Glaziers specialize in working with glass. These construction professionals remove, cut, and install all types of glass. They can also work with plastics, granite, marble, or other glass substitutes. When they are working on residential projects, glaziers might be responsible for replacing old or broken glass in home windows with new glass. The new glass may have been chosen for its insulating properties or its strength. Glaziers may custom cut glass for tabletops or display cases. They may also install glass mirrors, shower doors, or bathtub enclosures.
Both residential projects and commercial projects may be completed indoors or outdoors. Interior projects might involve installing heavy glass panels such as glass office walls, decorative room dividers, or bullet-proof security glass in banks. Outdoor projects may include replacing large storefront windows for businesses such as supermarkets or auto dealerships. They may also build metal frames for glass, glass handrails, and balustrades. Other possible jobs include installing glass panels or curtain walls.
While glass will arrive from the factory pre cut in many instances, the glazier may need to cut the glass manually at the jobsite using special metal cutting wheels in some cases. Once it is cut, the glass is moved into place using suction cups that hold the glass. If the glass is very large and heavy, a crane may be used to lift it into place. The glazier must then secure it in place using mastic, putty, bolts, rubber gaskets, glazing compound, metal clips, or moldings made from metal or wood.
The glazier’s job is more dangerous than that of many other craftspeople because they work with sharp tools and broken glass. In fact, they have one of the highest rates of injury (nonfatal) and illness of any craftsmen. Therefore, it is important for them to learn the skills of their craft well.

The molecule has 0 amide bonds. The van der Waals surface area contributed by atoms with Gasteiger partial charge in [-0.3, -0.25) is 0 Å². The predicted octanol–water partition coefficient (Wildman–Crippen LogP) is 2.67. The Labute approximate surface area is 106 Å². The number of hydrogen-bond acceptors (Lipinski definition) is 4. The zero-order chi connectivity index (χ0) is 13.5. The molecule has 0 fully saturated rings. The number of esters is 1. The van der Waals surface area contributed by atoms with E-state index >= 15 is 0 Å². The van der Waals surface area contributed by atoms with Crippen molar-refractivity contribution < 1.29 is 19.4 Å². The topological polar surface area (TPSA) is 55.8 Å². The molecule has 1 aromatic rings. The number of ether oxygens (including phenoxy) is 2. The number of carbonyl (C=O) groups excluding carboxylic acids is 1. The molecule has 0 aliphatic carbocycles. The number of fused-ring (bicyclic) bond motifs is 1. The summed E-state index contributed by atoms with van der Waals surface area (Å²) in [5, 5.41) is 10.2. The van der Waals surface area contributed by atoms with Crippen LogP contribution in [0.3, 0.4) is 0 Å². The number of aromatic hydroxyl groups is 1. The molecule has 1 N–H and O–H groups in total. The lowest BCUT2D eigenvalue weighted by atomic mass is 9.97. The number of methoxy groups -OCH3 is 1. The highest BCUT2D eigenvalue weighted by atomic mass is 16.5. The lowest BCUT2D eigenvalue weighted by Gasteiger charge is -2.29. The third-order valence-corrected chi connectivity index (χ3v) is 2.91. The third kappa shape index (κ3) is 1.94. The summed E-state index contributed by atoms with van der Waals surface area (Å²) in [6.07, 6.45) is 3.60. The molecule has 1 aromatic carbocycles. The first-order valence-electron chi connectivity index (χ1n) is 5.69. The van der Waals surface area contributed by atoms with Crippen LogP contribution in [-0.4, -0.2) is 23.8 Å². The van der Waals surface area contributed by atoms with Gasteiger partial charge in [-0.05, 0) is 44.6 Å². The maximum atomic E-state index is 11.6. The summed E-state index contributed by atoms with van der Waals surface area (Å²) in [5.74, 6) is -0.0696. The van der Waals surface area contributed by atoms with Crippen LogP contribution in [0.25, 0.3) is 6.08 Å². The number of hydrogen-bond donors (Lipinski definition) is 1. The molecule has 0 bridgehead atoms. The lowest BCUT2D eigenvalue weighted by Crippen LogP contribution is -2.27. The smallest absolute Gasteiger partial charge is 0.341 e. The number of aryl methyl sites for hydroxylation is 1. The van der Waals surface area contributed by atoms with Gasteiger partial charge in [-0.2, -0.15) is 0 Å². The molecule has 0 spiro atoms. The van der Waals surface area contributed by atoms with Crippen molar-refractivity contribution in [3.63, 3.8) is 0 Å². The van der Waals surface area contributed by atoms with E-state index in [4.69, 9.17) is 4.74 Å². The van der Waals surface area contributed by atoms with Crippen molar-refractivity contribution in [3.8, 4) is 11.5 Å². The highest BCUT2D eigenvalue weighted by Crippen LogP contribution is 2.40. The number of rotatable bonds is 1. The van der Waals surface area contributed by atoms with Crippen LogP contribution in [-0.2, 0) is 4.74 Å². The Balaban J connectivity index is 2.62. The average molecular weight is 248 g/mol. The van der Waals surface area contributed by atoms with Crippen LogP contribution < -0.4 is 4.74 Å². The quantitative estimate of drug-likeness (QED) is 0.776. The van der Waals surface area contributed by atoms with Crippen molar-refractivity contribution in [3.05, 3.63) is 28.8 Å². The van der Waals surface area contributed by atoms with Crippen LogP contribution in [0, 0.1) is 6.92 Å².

Glaziers become skilled at their trade through on-the-job training or formal apprenticeship programs. Individuals will typically begin their on-the-job training as a glazier’s helper, performing tasks such as carrying glass and cleaning up glass debris. They may be given opportunities to assist experienced workers with simple installations and, later, to cut glass for a job. By working with experienced glaziers, individuals will learn how to use the tools of the trade; how to handle, measure, cut, and install glass and metal framing; how to fit moldings; and how to install and balance glass doors. A limited number of formal apprenticeship programs are offered by employers to applicants who are at least 18 years old and meet any other local requirements. Both on-the-job training and formal apprenticeship programs last approximately three years, and combine on-the-job training with classroom instruction. Formal classroom courses include glass installation techniques, math, blueprint reading, general construction techniques, safety practices, and first aid.
The state of Connecticut requires glaziers to pass a test to be licensed, while Florida has a voluntary program. However, other states will likely require licenses in the future. Glaziers who learn their trade as apprentices become certified journeyworkers. Some professional organizations such as the National Glass Association offer written certification examinations that certify proficiency at increasing levels of difficulty.
Salaries vary depending upon skill set and geographic location. The median hourly wage for glaziers is $17.11. The middle 50 percent earn between $13.37 and $22.66 per hour. The lowest 10 percent earn less than $10.65 per hour and the highest 10 percent earn more than $30.47 an hour. The limited duration of construction projects and the cyclical nature of construction industry conditions can impact total earnings. For example, recessionary factors may cause a reduction in hours and busy periods may lead to increased earnings due to overtime. Union contracted glaziers generally earn more than non-union workers.
The Bureau of Labor Statistics (BLS) Occupational Outlook expects average employment growth of about 8 percent over the next 10 years. Job growth will be driven by expected increases in both residential and commercial construction featuring large glass exteriors. In addition, it is expected that there will be a continuing need to update existing structures with insulated windows for temperature control and/or safety glass for security and hurricane protection.